Decorative potpourri – Fill a glass jar or other container with a mixture of pine sprigs, winter berries, small seedpods, and dried flowers. Add cinnamon sticks, whole cloves, or dried orange peel for fragrance, or add a few drops of scented oil – orange, cinnamon, or pine – which can be bought at a craft store. Cover the jar with a circle of bright-colored fabric. Then tie a narrow ribbon around the rim to secure the fabric covering.
Simmering potpourri – The potpourri above can also be simmered in water to disperse the fragrance. Children can include directions for using the potpourri if you want them to practice writing directions. (A very good writing exercise, believe me. I’m doing it now.)
Nature scarves – I once paid three times what I usually spend on a scarf, because it had little twigs tied into it. I love it! Choose a long narrow scarf, silky or woolen, it doesn’t matter. Bundle lengths of an interesting yarn (multi-colored, metallic, fuzzy, or textured), a narrow matching ribbon or cord, and any other matching trims together. Then tie them around the scarf in several places, as if you’re cinching a waist and then another and another. Then tuck and tie a twig or artificial berries behind each length of yarn.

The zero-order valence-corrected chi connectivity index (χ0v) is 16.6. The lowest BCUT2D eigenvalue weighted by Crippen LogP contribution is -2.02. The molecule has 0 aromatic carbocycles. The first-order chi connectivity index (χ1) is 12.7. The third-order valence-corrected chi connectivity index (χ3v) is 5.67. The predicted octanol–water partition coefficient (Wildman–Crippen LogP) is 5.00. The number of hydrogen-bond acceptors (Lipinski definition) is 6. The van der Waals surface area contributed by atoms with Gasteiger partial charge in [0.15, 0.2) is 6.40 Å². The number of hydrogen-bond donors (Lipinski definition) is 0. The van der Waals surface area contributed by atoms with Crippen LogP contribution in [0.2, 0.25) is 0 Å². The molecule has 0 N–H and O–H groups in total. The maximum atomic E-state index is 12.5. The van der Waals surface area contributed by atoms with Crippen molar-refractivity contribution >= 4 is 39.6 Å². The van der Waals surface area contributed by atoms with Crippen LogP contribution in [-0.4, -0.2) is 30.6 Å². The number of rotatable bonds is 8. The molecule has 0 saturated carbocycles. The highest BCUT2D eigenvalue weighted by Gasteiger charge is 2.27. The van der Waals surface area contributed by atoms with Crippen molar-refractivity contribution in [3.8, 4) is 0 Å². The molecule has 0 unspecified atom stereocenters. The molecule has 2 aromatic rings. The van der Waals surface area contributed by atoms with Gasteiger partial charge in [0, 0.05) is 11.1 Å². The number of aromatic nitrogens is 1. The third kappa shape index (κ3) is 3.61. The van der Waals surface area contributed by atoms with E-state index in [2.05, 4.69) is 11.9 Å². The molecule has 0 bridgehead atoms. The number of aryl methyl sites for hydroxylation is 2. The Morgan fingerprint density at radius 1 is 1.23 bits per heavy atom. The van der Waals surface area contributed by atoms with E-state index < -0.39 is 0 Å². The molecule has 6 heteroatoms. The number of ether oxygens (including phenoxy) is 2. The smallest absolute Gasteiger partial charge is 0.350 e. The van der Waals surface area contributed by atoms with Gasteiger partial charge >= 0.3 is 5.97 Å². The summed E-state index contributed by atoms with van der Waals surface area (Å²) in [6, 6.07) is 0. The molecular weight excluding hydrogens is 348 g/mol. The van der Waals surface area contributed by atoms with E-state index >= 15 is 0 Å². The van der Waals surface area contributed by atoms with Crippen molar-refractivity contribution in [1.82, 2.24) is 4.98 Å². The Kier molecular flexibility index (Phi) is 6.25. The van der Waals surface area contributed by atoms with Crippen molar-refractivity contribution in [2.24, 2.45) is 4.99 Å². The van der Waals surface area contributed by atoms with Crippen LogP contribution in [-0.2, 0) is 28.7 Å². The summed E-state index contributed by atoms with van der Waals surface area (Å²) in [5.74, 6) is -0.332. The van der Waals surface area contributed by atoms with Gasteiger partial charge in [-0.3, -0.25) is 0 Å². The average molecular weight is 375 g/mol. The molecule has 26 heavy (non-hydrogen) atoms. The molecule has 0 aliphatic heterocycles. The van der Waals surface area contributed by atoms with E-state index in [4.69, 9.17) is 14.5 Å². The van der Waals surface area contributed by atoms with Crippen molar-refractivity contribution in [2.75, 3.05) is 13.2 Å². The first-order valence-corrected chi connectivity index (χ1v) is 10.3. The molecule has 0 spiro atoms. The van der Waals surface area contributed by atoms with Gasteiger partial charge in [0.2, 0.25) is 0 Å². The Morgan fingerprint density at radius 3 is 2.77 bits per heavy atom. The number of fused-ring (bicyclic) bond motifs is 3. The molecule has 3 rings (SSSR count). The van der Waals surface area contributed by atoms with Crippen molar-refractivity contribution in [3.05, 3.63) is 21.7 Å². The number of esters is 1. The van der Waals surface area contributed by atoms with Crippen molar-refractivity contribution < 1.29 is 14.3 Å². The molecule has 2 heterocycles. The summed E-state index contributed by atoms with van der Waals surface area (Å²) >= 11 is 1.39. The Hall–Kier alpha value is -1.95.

Nature gift wrap
Dried flowers and leaves – Add dried flowers and leaves inside a gift box to enhance the gift. This is especially pretty on top of tissue paper. (For example, a sweater might be wrapped in tissue before being placed in a gift box.) To dry fresh flowers takes about two weeks, but at this time of year, some dried flowers can still be found outside on their stalks.
Natural additions – Tuck sprigs of holly, mistletoe, grape tendrils, or winter berries under the bow that you use on a bag or box.
Print your own paper – This is a creative project for children, which almost always produces more colorful, exciting wrapping paper than you could buy. Have kids use natural objects such as pine cones, twigs, nut halves, even pine sprigs – almost anything will work – to print sheets of colored tissue paper. They simply press the objects into a styrofoam meat tray that contains a shallow layer of tempura paint. Then they can press the paint-drenched object onto the tissue paper to create a design. When the paint dries, the paper is ready to use for wrapping.